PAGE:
consol/centos-xfce-vnc             Centos container with "headless" VNC session…   52                                      [OK]
imagine10255/centos6-lnmp-php56    centos6-lnmp-php56                              40                                      [OK]
tutum/centos                       Simple CentOS docker image with SSH access      39

As you can see, the search result prints a table with five columns. NAMEAnd the DESCRIPTIONAnd the STARSAnd the OFFICIAL And the AUTOMATED.

Official images are the images that Docker develops with partners.

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Most images in Docker Hub are marked with a version number. When no flags are specified, Docker will “pull” the latest image.

Download Docker Images

If we want to download the official version of the Ubuntu image, we can do so with the command:

docker image pull centos
Using default tag: latest
latest: Pulling from library/centos
469cfcc7a4b3: Pull complete
Digest: sha256:989b936d56b1ace20ddf855a301741e52abca38286382cba7f44443210e96d16
Status: Downloaded newer image for centos:latest

Depending on your internet speed, the download may take a few seconds or a few minutes.

To list all types of downloaded images:

docker image ls

The output will look like this:

REPOSITORY          TAG                 IMAGE ID            CREATED             SIZE
hello-world         latest              e38bc07ac18e        3 weeks ago         1.85kB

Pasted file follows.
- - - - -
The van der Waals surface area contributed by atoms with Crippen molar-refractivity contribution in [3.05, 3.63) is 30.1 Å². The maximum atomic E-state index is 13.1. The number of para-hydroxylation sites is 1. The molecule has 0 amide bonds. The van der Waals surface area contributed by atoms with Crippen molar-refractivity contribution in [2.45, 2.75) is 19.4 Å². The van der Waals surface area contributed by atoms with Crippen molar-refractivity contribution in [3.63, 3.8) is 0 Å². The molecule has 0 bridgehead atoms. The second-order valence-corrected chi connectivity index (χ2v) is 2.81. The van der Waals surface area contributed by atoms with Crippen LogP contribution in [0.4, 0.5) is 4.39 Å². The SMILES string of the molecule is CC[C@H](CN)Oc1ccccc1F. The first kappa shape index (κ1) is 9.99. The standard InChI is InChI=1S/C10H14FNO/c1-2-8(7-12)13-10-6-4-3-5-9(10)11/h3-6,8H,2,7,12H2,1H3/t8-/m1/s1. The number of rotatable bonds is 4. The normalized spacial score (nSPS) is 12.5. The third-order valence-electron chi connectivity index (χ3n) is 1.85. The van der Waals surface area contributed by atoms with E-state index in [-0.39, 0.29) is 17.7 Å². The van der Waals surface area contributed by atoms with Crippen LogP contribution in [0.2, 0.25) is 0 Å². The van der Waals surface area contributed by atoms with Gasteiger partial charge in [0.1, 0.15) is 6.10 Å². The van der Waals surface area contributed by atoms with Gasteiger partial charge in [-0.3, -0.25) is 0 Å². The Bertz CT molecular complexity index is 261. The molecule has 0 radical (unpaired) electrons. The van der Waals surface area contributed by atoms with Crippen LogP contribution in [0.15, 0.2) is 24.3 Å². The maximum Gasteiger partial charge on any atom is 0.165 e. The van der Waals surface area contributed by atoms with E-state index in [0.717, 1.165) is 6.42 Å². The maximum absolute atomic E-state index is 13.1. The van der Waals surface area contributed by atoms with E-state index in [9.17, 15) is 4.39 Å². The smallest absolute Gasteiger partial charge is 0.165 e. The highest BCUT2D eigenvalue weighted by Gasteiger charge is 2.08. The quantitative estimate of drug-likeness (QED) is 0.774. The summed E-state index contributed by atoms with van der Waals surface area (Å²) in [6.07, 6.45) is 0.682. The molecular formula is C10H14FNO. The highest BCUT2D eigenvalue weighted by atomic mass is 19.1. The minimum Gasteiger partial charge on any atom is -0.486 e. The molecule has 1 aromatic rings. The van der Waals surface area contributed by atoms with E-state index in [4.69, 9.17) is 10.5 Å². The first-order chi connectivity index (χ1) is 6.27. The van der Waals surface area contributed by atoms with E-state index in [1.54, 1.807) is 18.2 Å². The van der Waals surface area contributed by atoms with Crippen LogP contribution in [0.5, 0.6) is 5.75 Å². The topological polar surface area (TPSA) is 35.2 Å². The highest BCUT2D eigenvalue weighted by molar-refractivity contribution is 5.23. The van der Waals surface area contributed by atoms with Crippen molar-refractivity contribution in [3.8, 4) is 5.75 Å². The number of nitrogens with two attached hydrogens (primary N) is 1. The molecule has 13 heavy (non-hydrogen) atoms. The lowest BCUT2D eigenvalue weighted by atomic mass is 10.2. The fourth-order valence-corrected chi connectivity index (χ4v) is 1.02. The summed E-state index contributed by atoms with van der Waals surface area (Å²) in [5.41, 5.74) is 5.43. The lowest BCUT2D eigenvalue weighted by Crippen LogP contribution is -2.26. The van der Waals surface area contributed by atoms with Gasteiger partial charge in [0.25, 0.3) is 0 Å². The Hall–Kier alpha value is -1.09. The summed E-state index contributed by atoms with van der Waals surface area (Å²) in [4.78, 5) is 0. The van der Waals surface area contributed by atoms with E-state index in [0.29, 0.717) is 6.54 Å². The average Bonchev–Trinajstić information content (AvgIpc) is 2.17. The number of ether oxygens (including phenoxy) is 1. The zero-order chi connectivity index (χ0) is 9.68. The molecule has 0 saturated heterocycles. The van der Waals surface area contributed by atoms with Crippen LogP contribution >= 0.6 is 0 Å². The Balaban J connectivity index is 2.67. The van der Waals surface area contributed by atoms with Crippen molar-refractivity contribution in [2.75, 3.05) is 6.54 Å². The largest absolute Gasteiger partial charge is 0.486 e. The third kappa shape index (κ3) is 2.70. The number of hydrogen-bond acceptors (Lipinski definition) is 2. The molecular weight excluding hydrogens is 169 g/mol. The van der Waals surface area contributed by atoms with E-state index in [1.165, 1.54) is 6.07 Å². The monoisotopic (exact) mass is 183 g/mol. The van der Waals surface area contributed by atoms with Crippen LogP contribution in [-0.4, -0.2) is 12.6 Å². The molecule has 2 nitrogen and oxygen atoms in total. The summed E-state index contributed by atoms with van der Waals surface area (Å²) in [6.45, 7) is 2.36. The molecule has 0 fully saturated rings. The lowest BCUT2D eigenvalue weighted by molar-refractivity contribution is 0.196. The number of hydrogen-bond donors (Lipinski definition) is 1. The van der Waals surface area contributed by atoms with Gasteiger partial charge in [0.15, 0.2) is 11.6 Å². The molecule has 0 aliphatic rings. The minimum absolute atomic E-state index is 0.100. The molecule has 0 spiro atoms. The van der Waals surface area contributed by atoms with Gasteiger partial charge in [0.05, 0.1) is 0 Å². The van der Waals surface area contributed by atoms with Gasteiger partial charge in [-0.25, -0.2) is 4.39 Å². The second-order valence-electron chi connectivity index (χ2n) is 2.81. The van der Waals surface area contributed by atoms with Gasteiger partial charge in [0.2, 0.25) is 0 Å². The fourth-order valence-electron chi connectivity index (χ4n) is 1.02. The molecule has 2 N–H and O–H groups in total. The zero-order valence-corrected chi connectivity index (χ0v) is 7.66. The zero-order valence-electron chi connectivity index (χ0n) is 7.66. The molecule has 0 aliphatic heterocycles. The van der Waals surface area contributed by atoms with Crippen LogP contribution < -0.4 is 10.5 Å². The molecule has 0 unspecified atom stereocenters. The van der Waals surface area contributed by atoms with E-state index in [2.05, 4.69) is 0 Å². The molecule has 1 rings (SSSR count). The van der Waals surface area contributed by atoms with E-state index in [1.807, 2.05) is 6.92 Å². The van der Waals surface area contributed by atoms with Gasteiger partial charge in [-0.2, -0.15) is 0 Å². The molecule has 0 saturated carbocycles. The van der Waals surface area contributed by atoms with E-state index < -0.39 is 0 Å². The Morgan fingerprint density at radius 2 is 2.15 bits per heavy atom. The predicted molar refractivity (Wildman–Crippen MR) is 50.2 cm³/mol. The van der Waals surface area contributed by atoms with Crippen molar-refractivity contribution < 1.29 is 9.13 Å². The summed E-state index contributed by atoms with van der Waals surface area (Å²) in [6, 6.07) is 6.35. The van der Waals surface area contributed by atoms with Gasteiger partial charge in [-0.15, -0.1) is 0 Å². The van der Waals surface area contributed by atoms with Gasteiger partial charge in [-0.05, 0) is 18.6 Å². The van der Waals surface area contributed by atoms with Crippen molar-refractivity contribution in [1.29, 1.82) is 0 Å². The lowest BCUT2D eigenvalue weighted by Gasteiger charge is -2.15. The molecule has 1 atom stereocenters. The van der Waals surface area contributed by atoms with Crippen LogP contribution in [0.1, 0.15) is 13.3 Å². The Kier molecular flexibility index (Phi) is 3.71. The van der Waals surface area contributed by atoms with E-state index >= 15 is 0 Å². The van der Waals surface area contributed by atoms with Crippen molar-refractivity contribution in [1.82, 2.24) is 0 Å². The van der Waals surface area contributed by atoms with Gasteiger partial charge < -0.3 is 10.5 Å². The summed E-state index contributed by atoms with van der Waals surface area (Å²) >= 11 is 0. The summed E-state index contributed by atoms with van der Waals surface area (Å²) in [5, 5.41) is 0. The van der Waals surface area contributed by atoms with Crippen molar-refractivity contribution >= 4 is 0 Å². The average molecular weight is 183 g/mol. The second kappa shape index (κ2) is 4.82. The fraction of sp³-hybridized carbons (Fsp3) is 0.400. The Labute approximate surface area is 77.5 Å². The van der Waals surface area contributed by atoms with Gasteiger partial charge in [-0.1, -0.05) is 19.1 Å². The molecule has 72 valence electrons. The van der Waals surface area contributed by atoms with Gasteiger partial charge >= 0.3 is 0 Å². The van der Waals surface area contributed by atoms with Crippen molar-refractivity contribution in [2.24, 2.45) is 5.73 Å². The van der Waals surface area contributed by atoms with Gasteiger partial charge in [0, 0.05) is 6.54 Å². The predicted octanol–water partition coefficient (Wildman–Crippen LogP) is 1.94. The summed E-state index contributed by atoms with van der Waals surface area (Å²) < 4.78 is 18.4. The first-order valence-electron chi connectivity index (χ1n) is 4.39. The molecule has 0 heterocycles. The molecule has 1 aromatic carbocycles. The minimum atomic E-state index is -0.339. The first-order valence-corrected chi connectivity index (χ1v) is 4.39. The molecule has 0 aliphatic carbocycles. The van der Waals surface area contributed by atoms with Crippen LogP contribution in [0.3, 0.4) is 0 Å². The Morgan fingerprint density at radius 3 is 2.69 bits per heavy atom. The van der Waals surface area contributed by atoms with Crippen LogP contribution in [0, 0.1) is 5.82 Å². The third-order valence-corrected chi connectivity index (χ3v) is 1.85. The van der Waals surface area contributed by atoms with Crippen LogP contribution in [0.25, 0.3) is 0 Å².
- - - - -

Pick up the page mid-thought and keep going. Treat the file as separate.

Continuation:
centos              latest              e934aafc2206        4 weeks ago         199MB

Remove Docker Images

If for some reason you want to delete an image, you can do so using the sub command rm with the name of the photo you want to delete.

docker image rm centos

The output will be more or less like the following

Untagged: centos:latest
Untagged: [email protected]:989b936d56b1ace20ddf855a301741e52abca38286382cba7f44443210e96d16
Deleted: sha256:e934aafc22064b7322c0250f1e32e5ce93b2d19b356f4537f5864bd102e8531f
Deleted: sha256:43e653f84b79ba52711b0f726ff5a7fd1162ae9df4be76ca1de8370b8bbf9bb0

Docker containers

The image instance is called the container. Containers represent the runtime of a single application, process, or service.

This may not be the most appropriate comparison but if you are a programmer you can consider the Docker image as a class and the Docker container as an example class.

We can start, stop, delete and manage a container with subcommands docker container

Start Docker containers

The following command will start the Docker container based on the CentOS image. If you don’t have the image locally, the command will download it first: